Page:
He also expressed concern about his well because of the kennel’s waste and called the operation “a puppy mill.”

Carla Nammack said she had to “jump through hoops” 16 years ago to establish her kennel near Catlett.

Country Club Kennels & Training has grown to 45 acres and can board as many as 80 dogs, Ms. Nammack said.

Because her operation needs 10 employees, she questioned how one person could adequately care for the number of dogs at Canis Maximus.

“I don’t think she should be rewarded for blatantly ignoring the rules and jumping from one county to another,” Ms. Nammack said of Mrs. Barrett.

Beth Connell asked the BZA to carefully consider the precedent approval might set for others who want to operate kennels in Fauquier.

With two of its members — Michael T. Brown and Mary North Cooper — absent, the BZA voted to keep the public hearing open until its March 7 meeting.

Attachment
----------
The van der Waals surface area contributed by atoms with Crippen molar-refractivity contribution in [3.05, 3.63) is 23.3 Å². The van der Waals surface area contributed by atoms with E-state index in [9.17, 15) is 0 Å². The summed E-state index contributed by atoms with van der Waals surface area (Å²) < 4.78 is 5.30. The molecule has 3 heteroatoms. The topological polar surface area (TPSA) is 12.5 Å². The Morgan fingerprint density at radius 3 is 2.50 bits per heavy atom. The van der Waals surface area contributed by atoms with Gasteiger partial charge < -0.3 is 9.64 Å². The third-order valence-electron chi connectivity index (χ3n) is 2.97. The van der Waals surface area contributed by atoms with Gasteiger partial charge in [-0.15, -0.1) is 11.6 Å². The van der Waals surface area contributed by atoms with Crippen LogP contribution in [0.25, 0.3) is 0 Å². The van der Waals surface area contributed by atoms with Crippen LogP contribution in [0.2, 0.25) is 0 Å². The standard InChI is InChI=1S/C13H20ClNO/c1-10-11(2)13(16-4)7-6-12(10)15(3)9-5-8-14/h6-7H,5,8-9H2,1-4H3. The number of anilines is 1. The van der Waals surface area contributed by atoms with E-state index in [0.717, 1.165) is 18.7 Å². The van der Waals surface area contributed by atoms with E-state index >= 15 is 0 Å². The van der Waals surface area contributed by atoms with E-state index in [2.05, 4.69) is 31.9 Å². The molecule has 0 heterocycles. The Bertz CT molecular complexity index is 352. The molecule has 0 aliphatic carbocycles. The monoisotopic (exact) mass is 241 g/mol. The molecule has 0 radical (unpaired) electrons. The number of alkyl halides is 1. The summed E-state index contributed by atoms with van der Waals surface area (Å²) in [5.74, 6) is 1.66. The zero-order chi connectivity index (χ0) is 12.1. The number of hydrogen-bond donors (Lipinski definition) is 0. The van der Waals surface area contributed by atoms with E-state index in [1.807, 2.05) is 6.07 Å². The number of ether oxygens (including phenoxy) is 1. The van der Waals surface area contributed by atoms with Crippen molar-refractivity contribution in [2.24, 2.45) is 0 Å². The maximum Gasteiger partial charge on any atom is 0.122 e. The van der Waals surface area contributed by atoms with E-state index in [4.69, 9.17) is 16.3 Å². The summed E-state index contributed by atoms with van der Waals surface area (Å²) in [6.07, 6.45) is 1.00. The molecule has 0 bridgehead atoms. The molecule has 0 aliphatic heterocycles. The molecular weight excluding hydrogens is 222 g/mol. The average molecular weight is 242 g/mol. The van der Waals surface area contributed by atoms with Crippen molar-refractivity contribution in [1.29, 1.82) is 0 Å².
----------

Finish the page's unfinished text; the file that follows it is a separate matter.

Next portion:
Harry Russell and Max Tufts Jr. agreed with Chairman Meadows as he held up copies of the 400 e-mails the staff had received.

None of the BZA members has had time to read everything in the file, Mr. Meadows said.

Several audience members pressed the board about what would happen to the dogs at Canis Maximus during the one-month delay.

“It is not of our purview,” Mr. Meadows replied. “Today, we are looking at a land-use issue.”

He suggested concerned citizens contact the county zoning office.

Broad Run kennel before BZA by Fauquier Now

Member comments
Please, be polite. Avoid name-calling and profanity.
For credibility, sign your real name; stand behind your comments. Readers will give less credence to anonymous posts.
To comment, please log in or register.